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We know that when fluids move fast enough they create turbulence. So, my question is: Is it true for mass-less or negligible mass particles also, do they also show turbulence when accelerated to extremely high speeds?

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  • $\begingroup$ In what medium? $\endgroup$ – knzhou Apr 7 '18 at 11:47
  • $\begingroup$ knzhou I am particularly interested in vacuum because it is less hard than other cases $\endgroup$ – Bhaskar Pandey Apr 8 '18 at 15:46
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Estakhr's decomposition is a mathematical technique to separate the average and fluctuating parts of Relativistic Turbulent Flows.

$${\overline{U}^{\mu}=\lim_{\tau\rightarrow\infty}({\frac{1}{\tau}}\int_{\tau_{o}}^{\tau}U^{\mu} d\tau)}$$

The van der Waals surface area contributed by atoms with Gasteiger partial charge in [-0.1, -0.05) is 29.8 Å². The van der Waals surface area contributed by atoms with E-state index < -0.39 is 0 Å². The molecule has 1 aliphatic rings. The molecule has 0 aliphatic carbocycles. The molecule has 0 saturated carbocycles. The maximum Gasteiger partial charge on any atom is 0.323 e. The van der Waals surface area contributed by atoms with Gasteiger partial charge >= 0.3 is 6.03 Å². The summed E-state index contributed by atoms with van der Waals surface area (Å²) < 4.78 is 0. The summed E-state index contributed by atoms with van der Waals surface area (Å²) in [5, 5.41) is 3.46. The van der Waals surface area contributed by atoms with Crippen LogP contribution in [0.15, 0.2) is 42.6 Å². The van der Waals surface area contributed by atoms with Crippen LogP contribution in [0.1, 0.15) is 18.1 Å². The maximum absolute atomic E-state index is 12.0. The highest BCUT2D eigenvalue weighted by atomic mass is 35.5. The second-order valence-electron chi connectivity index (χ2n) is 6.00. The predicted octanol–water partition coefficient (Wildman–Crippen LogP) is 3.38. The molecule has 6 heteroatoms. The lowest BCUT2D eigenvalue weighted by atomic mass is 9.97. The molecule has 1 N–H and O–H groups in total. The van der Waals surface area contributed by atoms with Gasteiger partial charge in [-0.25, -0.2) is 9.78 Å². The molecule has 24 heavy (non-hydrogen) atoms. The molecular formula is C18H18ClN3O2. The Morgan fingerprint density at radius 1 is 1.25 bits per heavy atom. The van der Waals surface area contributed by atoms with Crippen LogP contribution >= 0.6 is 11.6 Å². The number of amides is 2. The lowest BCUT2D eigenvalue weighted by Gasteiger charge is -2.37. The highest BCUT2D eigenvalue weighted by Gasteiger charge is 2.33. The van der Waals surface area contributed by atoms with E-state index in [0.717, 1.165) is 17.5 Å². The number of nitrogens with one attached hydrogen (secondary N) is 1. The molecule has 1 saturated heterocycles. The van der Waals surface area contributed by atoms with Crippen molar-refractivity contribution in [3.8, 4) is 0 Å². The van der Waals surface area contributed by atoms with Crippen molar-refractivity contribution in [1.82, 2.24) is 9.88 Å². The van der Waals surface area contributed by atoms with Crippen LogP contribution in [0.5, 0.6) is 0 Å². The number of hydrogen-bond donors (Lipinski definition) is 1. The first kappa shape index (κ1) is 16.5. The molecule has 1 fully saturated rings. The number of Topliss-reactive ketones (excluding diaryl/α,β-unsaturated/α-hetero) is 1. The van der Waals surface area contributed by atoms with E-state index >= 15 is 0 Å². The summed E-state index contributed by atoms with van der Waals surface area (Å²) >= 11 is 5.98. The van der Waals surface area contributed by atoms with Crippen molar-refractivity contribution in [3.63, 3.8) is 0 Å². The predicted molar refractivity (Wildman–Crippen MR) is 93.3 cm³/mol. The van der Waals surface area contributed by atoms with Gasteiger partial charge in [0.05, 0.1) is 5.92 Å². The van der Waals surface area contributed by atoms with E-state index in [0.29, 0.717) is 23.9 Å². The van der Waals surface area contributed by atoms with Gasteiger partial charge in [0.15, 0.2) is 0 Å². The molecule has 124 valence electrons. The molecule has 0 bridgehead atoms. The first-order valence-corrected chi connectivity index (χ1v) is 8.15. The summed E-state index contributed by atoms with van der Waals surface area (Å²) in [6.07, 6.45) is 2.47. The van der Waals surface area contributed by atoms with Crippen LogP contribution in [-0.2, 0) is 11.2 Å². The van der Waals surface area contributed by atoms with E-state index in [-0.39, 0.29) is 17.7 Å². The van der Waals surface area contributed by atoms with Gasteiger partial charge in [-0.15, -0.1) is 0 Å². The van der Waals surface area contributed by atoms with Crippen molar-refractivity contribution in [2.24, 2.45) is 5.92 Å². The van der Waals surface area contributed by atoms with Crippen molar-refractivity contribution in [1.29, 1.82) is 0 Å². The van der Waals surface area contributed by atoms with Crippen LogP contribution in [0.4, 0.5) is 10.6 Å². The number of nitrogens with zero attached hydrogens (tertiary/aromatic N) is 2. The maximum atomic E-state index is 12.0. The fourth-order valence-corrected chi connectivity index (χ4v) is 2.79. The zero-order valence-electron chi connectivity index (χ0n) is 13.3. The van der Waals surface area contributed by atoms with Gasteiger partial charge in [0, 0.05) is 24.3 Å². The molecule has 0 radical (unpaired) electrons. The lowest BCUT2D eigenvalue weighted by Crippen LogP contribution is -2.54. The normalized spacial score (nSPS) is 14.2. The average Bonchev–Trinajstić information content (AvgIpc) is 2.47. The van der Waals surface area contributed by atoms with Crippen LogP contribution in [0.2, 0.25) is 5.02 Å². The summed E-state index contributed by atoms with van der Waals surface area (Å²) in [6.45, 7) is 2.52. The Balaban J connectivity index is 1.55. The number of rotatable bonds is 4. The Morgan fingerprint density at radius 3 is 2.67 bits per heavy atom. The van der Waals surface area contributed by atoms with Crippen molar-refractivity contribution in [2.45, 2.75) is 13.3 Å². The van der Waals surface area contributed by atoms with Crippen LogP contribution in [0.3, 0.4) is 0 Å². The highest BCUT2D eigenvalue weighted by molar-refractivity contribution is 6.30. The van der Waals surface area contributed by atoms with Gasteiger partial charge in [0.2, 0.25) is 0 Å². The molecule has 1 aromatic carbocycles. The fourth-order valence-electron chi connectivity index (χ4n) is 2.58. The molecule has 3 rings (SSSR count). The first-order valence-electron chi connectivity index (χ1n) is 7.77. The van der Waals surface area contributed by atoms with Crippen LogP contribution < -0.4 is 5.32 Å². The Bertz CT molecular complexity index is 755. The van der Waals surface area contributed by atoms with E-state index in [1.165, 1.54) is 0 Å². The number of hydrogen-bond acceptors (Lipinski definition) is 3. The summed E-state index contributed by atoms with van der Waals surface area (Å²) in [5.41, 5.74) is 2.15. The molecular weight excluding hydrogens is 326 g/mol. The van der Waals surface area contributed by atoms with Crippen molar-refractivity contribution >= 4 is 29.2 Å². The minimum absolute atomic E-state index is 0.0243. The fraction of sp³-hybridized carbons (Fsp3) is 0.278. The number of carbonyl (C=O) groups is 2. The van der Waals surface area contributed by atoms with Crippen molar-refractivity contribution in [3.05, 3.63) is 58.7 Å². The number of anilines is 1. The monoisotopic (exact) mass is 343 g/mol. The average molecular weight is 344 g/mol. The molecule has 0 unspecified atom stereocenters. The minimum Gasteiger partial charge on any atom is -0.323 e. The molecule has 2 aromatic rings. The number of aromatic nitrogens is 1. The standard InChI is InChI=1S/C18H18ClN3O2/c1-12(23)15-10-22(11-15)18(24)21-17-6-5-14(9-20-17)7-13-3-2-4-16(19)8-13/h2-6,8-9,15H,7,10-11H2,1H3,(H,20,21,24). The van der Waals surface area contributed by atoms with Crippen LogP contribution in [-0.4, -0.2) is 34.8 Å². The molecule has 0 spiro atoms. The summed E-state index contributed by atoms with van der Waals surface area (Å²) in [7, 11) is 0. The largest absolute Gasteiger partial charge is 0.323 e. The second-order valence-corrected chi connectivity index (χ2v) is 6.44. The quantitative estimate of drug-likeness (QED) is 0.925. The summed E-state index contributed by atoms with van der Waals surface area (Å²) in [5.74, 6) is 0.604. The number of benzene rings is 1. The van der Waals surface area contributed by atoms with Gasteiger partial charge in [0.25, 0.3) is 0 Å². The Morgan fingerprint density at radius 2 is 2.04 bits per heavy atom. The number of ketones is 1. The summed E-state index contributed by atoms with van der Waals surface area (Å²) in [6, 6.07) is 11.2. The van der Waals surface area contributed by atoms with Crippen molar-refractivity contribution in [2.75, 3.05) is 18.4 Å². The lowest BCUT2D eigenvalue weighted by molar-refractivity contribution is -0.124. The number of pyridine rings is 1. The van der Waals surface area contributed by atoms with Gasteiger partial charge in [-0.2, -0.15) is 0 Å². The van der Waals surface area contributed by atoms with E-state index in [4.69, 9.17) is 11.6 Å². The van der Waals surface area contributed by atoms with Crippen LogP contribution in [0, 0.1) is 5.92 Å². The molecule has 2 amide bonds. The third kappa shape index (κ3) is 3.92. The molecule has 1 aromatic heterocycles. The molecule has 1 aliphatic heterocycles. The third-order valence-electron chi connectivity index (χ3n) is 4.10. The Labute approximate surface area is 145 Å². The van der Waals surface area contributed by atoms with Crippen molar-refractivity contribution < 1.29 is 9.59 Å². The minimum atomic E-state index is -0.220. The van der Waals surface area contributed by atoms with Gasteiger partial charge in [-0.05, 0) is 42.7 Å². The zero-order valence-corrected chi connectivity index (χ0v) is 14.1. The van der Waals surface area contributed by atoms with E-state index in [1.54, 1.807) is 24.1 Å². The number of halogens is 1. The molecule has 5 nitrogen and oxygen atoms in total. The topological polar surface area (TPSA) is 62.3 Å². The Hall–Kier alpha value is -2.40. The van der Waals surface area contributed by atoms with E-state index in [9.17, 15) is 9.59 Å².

Where the $\tau$ is proper time.

$${U^{\mu}=\overline{U}^{\mu}+U'^{\mu}}$$

Where the $\overline{U}^{\mu}$ denotes the proper time average called steady component and $U'^{\mu}$ is fluctuating part.

There are No turbulence، When fluctuating part is equal to zero.

$$U'^{\mu}=0$$

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  • $\begingroup$ I really liked your answer, but it would be amazing if you could explain the integral and how it is derived (maybe not derivation but intuitive sense of it) $\endgroup$ – Bhaskar Pandey Apr 8 '18 at 16:03

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